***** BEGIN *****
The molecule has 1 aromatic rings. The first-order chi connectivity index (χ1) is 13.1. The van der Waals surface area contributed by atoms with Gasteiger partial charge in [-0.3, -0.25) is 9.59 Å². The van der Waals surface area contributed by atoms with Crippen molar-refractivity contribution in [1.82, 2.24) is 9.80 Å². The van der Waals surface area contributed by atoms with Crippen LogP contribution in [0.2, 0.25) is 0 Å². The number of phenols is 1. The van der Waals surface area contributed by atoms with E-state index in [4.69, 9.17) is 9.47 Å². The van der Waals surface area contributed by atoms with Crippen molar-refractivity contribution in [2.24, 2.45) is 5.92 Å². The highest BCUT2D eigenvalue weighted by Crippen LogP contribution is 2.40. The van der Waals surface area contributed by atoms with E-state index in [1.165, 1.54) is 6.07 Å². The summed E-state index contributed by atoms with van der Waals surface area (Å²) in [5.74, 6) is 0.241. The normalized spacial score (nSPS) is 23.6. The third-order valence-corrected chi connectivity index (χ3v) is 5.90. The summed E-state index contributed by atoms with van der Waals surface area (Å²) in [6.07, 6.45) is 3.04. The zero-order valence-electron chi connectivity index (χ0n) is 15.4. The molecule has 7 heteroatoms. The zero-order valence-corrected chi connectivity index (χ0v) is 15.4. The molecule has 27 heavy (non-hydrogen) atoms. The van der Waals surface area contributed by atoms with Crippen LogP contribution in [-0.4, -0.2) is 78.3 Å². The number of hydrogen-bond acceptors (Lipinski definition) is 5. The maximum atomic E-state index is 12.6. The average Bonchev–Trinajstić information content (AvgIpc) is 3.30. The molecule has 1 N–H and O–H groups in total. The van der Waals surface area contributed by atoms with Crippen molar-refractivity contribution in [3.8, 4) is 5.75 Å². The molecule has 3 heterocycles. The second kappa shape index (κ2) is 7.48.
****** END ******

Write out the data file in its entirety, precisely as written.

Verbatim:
The molecule has 1 aromatic rings. The first-order chi connectivity index (χ1) is 13.1. The van der Waals surface area contributed by atoms with Gasteiger partial charge in [-0.3, -0.25) is 9.59 Å². The van der Waals surface area contributed by atoms with Crippen molar-refractivity contribution in [1.82, 2.24) is 9.80 Å². The van der Waals surface area contributed by atoms with Crippen LogP contribution in [0.2, 0.25) is 0 Å². The number of phenols is 1. The van der Waals surface area contributed by atoms with E-state index in [4.69, 9.17) is 9.47 Å². The van der Waals surface area contributed by atoms with Crippen molar-refractivity contribution in [2.24, 2.45) is 5.92 Å². The highest BCUT2D eigenvalue weighted by Crippen LogP contribution is 2.40. The van der Waals surface area contributed by atoms with E-state index in [1.165, 1.54) is 6.07 Å². The summed E-state index contributed by atoms with van der Waals surface area (Å²) in [5.74, 6) is 0.241. The normalized spacial score (nSPS) is 23.6. The third-order valence-corrected chi connectivity index (χ3v) is 5.90. The summed E-state index contributed by atoms with van der Waals surface area (Å²) in [6.07, 6.45) is 3.04. The zero-order valence-electron chi connectivity index (χ0n) is 15.4. The molecule has 7 heteroatoms. The zero-order valence-corrected chi connectivity index (χ0v) is 15.4. The molecule has 27 heavy (non-hydrogen) atoms. The van der Waals surface area contributed by atoms with Crippen LogP contribution in [-0.4, -0.2) is 78.3 Å². The number of hydrogen-bond acceptors (Lipinski definition) is 5. The maximum atomic E-state index is 12.6. The average Bonchev–Trinajstić information content (AvgIpc) is 3.30. The molecule has 1 N–H and O–H groups in total. The van der Waals surface area contributed by atoms with Crippen molar-refractivity contribution in [3.8, 4) is 5.75 Å². The molecule has 3 heterocycles. The second kappa shape index (κ2) is 7.48.